Image sensor basics
An image sensor is an integrated circuit that converts a visual image into an electrical signal. These are used in digital still cameras, video cameras, and other imaging devices. There are two basic image sensor types: CCD, or Charge Couple Device, and CMOS.

CCD imagers have been around longer and are analog devices that convert light to a charge that is stored in a capacitor. This charge is converted into a digital signal using an external device containing an A/D converter.

CMOS imagers are a newer mixed-signal technology whereby the analog to digital conversion is done at each sensor cell, providing a digital signal out with no need for external devices to perform the conversion. CMOS sensors are available with integrated on-chip image preprocessing logic and this can reduce total system cost. While CCD image sensors are an attractive technology for some applications, we will concentrate on CMOS image sensors in this article.

Next: Image sensor resolution and tradeoffs

Image sensor resolution and tradeoffs
There are several parameters to think about when selecting a CMOS image sensor. First, what sensor resolution does your application require? In security applications, higher image sensor resolution has the advantage of finer image detail, and can enable a higher degree of digital “zoom” while maintaining acceptable levels of image quality.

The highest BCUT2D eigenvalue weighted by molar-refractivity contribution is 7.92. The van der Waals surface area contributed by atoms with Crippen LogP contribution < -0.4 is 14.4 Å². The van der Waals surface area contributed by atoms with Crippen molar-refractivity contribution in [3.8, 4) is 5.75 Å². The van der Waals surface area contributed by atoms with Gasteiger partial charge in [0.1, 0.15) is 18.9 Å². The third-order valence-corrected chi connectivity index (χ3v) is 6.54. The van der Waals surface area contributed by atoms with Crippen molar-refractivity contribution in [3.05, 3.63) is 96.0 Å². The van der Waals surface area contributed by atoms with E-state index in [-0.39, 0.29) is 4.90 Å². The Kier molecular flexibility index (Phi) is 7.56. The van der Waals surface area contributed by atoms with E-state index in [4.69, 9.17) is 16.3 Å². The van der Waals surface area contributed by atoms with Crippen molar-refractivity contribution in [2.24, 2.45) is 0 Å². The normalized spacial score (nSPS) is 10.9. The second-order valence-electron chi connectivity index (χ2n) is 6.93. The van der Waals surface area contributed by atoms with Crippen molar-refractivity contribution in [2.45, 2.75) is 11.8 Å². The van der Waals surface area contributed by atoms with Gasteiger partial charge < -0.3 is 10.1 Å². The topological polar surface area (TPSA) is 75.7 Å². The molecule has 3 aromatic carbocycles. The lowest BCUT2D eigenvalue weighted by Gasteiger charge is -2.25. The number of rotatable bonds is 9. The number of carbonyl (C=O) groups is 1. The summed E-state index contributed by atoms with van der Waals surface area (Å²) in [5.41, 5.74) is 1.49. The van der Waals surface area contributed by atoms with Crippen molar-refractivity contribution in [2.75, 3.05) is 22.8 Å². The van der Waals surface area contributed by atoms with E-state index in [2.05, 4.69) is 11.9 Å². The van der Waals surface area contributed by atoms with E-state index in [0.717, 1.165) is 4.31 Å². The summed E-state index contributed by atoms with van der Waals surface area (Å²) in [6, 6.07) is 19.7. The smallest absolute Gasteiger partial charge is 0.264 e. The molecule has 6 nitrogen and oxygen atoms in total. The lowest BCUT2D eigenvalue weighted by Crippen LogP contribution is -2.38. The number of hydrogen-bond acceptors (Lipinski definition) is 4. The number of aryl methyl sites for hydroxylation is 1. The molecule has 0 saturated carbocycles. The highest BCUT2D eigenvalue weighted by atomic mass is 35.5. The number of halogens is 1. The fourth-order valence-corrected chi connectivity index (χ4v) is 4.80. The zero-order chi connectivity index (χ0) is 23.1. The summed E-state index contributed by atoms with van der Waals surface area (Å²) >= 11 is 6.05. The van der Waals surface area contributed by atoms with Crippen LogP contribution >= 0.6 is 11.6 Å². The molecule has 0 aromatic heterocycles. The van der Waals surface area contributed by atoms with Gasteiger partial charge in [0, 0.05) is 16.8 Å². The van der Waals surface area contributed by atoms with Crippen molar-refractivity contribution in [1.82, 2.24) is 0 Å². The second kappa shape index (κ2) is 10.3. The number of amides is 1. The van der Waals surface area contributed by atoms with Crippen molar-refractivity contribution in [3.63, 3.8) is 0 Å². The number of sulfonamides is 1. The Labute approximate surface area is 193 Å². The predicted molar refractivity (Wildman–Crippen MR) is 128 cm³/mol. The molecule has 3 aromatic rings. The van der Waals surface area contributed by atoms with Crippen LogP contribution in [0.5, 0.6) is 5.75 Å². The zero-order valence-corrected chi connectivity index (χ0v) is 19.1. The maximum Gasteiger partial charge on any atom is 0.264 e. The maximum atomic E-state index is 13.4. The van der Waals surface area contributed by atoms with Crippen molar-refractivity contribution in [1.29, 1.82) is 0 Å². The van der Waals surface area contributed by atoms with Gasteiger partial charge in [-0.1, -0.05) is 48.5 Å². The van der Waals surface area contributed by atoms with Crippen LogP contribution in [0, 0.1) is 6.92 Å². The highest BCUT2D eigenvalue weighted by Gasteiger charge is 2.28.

There are several tradeoffs when choosing a higher resolution sensor. As sensor resolution goes up, for a certain imager size, the pixel element area goes down. This has a direct effect on reducing the amount of light each sensor element “sees”, and can require a longer exposure time for an equivalent light condition. This has an effect on frame update rate.

Additionally, with larger image sizes, the clock rate required to move the video data to the processor is higher (for a given frame rate), and this has power consequences. Furthermore, processing more data requires more processor throughput.

Here is a partial list of sensor parameters to consider:

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Table 2: Image sensor parameters

Next: The image pipe and video capture

The image pipe